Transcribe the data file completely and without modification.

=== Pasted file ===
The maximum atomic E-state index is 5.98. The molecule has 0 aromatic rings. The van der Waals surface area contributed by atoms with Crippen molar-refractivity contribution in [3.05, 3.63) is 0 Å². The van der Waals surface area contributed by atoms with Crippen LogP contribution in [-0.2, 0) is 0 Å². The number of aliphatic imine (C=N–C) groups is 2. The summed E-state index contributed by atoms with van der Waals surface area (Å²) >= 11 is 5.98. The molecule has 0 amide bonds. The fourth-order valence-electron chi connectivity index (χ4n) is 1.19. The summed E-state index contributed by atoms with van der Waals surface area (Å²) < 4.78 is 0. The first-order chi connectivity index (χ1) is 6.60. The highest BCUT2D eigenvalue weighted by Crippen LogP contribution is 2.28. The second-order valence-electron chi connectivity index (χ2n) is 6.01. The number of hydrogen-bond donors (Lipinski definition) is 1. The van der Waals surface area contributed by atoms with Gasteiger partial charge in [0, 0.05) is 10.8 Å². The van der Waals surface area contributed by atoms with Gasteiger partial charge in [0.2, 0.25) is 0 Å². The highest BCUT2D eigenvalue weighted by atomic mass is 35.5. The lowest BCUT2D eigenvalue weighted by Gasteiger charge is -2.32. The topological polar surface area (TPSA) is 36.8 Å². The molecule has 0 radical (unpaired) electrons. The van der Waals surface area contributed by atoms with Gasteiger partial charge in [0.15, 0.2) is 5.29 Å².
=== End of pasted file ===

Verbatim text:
The maximum atomic E-state index is 5.98. The molecule has 0 aromatic rings. The van der Waals surface area contributed by atoms with Crippen molar-refractivity contribution in [3.05, 3.63) is 0 Å². The van der Waals surface area contributed by atoms with Crippen LogP contribution in [-0.2, 0) is 0 Å². The number of aliphatic imine (C=N–C) groups is 2. The summed E-state index contributed by atoms with van der Waals surface area (Å²) >= 11 is 5.98. The molecule has 0 amide bonds. The fourth-order valence-electron chi connectivity index (χ4n) is 1.19. The summed E-state index contributed by atoms with van der Waals surface area (Å²) < 4.78 is 0. The first-order chi connectivity index (χ1) is 6.60. The highest BCUT2D eigenvalue weighted by Crippen LogP contribution is 2.28. The second-order valence-electron chi connectivity index (χ2n) is 6.01. The number of hydrogen-bond donors (Lipinski definition) is 1. The van der Waals surface area contributed by atoms with Gasteiger partial charge in [0, 0.05) is 10.8 Å². The van der Waals surface area contributed by atoms with Gasteiger partial charge in [0.2, 0.25) is 0 Å². The highest BCUT2D eigenvalue weighted by atomic mass is 35.5. The lowest BCUT2D eigenvalue weighted by Gasteiger charge is -2.32. The topological polar surface area (TPSA) is 36.8 Å². The molecule has 0 radical (unpaired) electrons. The van der Waals surface area contributed by atoms with Gasteiger partial charge in [0.15, 0.2) is 5.29 Å².